A new simulation of The Boring Company’s Las Vegas Convention Center Loop has revealed that the tunnel system has the potential to move over 20,000 people per hour. That is, at least, if the company employs its planned high-capacity AEV people-mover, which is expected to be built on the Model X and have a seating capacity of 16 passengers.
Tunneling enthusiast Phil Harrison utilized the same PTV VISSIM software he used when he ran a previous simulation to see how far a Model 3-powered Las Vegas Convention Center Loop could go if each station was limited to 100 people. Harrison included a disclaimer for his recent simulation, partly in light of comments from Boring Company skeptics, some of whom pointed out the lack of accessibility options in the Loop system, as well as the fact that the VISSIM software featured some clipping of vehicles through objects.
1/ The clipping of vehicles is due to a basic conflict resolution algorithm. Humans and indeed Autonomous Vehicles will be able to make nuanced and sophisticated decisions at conflict points while maintaining the average speeds approximated in the simulation.
— Phil Harrison (@phlhr) December 13, 2020
Following is Harrison’s disclaimer covering the parameters of his simulation:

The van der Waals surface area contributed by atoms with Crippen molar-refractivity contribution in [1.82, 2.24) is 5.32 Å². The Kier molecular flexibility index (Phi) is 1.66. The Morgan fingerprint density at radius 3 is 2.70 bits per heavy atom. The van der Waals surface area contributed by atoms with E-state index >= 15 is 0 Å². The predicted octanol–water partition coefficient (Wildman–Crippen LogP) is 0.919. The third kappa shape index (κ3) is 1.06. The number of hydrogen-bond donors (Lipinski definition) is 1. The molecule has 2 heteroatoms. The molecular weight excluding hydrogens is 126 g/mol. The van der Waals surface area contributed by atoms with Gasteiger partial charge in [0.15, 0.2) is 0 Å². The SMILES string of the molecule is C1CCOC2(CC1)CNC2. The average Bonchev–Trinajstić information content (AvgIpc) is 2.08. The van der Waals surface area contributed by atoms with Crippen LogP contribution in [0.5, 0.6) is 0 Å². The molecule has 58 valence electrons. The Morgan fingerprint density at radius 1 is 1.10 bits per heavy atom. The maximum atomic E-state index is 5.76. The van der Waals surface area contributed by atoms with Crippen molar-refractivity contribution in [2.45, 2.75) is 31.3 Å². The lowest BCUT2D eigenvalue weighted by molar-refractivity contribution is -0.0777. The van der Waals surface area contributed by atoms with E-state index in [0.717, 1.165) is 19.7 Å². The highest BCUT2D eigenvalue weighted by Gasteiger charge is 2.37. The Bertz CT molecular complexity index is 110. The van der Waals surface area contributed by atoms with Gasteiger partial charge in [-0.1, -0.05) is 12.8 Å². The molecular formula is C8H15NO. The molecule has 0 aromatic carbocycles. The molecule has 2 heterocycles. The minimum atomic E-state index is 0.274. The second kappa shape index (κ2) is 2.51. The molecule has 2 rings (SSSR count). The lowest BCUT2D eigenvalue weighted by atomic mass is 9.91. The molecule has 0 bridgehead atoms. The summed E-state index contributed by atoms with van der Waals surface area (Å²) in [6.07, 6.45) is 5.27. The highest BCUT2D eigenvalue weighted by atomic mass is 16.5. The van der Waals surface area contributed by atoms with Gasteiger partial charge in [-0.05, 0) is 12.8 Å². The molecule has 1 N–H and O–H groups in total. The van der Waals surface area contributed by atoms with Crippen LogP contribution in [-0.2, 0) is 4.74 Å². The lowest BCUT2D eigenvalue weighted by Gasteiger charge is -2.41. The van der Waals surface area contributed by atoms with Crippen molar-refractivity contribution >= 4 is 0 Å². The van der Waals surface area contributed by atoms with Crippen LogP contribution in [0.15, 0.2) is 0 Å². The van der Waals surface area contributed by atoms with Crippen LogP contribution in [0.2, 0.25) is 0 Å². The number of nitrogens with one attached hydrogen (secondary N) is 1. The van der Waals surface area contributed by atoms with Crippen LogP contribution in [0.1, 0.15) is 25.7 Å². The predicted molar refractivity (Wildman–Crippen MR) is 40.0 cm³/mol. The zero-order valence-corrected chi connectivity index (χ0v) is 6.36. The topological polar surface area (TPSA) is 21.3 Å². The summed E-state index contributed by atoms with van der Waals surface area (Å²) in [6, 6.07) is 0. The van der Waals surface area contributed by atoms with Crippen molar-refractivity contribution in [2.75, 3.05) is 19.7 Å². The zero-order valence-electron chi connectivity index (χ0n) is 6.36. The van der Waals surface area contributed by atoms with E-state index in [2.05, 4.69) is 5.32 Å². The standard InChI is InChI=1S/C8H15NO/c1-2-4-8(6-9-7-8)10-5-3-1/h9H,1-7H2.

The intent is to show what is theoretically possible to help understand the limits of the Loop system. The LVCC Loop is the first part of a Vegas-we individualized Express Mass Transit system that will allow for high-speed non-stop point-to-point travel with capacity that scales with the number of stations.
Many nuanced aspects are not able to be simulated and therefore have been approximated.
- Unfortunately, I am not able to model accessibility options (there is no reason to doubt that the real LVCC Loop will be adhering to accessibility standards)
- The Model X vehicle is a placeholder for a rumored 16-seater AEV people-mover.
- Alightment on both sides of vehicles assumed as per station but not simulated.
- Dwell times are randomized but average 40 seconds.
- Station layout and track alignment are as per official Clark County plans.
- Actual layout of stations may differ materially from what is shown.
- Clipping of vehicles through objects is a byproduct of a simple conflict resolution algorithm. Real-life autonomous vehicles can navigate shared spaces safety at the same average speed as simulated.
Harrison shared two simulations of the LVCC Loop with its initially-planned AEV people-movers. The first simulation, which depicted the system with only pedestrian signals and no escalators, resulted in the Loop accommodating 18,650 commuters per hour. This is if the 16-passenger pods are only filled by 12 people, and if the speed of the vehicles is limited to just about 60 mph.
Once escalators are used in the LVCC Loop stations, and the pods are allowed to travel about 75 mph, the simulation was able to move an impressive 21,600 people per hour through the Boring Company’s tunnels. That’s a number already approaching mass transit levels, and not bad at all for a system that was built for just over $50 million. After all, the other company shortlisted for the Las Vegas Convention Center project, Doppelmayr, proposed an above-ground transit system that was estimated to cost $215 million.
Watch the new simulation of The Boring Company’s LVCC Loop in the video below.